It's Reagan's fault.
See, when Reagan was elected in 1980, the American economy had tanked. Years of bad economic policies had gotten worse under Carter and an entrenched Democratic majority in Congress. The combination of high taxes and stifling regulation had forced American businesses either out of the country or out of competition and struggling to catch up.
Then along came Reagan. Under his administration, taxes were slashed and regulations were reduced. Money began to flow again, and the economy started to take off. By the mid-80's business degrees were cool again.
So now it's 1987, 1988, and colleges are churning out thousands of new business grads, eager to make their fortunes in this new growing economy. And the new grad has a choice: go to work for one of the stagnant giants like GM, or else try to compete with one of the giants (not a smart idea unless you have really deep pockets), or else, ta da! find a market segment that is currently untapped!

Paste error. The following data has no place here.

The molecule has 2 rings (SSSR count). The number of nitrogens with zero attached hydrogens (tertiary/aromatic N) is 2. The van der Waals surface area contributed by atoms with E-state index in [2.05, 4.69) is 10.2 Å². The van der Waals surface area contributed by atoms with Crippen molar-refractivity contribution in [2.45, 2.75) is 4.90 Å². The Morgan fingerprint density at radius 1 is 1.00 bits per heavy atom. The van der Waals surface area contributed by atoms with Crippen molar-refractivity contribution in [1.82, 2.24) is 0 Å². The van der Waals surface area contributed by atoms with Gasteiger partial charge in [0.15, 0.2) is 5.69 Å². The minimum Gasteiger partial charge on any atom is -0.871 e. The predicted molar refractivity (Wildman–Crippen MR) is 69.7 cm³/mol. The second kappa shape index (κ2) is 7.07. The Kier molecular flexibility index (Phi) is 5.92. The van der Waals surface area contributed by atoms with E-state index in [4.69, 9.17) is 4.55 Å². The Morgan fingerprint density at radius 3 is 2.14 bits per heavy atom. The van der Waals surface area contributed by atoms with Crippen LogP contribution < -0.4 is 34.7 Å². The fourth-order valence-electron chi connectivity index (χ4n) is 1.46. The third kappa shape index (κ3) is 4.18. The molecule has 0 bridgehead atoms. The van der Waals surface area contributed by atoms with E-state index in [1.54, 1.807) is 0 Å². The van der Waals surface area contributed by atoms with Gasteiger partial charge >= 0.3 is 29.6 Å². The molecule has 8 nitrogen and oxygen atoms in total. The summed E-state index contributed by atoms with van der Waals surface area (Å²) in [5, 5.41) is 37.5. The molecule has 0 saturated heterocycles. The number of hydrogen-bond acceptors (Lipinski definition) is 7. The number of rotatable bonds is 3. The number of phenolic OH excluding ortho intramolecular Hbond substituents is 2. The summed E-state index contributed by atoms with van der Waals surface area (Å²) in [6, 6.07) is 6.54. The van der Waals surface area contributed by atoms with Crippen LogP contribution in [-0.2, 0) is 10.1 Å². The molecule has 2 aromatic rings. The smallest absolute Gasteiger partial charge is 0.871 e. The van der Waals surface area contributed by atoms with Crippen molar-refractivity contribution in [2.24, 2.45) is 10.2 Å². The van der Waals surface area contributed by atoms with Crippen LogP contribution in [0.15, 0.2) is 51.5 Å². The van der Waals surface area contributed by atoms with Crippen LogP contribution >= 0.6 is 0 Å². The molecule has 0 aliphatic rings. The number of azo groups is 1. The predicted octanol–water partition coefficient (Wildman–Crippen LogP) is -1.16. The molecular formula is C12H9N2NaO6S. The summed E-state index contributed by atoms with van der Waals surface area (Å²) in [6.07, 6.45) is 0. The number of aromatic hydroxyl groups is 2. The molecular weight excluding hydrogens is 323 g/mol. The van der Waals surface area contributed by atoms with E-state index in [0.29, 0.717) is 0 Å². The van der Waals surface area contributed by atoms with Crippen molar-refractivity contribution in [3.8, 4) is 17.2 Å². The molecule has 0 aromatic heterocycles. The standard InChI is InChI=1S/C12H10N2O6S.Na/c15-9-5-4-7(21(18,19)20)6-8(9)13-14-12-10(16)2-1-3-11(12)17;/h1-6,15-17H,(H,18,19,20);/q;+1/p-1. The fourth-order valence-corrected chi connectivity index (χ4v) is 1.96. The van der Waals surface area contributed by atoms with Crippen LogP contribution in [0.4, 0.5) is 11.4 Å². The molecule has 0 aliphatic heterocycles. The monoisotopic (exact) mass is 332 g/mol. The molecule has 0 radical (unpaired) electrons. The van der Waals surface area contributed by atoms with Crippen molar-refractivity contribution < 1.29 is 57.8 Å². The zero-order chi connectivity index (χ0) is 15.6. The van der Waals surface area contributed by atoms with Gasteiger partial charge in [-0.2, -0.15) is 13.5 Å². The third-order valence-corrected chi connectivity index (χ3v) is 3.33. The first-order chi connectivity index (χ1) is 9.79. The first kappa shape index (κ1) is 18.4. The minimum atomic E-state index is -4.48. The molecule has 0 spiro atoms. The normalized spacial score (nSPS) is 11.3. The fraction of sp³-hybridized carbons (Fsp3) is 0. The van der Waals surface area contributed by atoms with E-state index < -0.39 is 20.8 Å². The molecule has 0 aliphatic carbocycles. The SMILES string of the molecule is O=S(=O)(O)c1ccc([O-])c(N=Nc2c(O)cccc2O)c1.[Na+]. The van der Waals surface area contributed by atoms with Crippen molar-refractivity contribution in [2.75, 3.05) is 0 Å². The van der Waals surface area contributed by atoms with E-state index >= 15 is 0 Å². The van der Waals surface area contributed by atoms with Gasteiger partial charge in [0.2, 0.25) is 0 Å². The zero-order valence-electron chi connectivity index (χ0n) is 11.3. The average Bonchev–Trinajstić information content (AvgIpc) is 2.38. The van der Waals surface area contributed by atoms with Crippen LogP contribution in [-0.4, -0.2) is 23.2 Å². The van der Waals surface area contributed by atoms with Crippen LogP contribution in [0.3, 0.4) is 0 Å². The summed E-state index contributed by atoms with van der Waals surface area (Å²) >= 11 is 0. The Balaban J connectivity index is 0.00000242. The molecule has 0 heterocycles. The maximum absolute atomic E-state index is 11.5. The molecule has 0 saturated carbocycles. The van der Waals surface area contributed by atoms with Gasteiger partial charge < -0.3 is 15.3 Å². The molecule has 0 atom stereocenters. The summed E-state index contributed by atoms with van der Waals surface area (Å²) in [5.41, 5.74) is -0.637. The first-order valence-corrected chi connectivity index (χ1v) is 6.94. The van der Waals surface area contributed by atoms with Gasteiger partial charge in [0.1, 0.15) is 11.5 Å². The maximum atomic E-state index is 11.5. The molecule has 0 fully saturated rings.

Next thing you know, there are specialty shops everywhere, for skateboards and comic books and gourmet coffees. And with those growing market segments and new distribution chains for magazines, as well as the desktop publishing revolution sparked by the Apple Macintosh, there are specialty magazines for those specialized segments. And with the burgeoning of home video (which means home video stores desperate for product to fill shelves) and cable television (desperate for content to fill channels), that segmentation continued with entertainment being targeted at narrower and narrower audiences, and therefore advertising being targeted at narrower, more precise demographic groups as well.
But it started (I can't prove, but do believe) with that huge influx of new business grads desperately looking for niches to fill in a growing market ecology.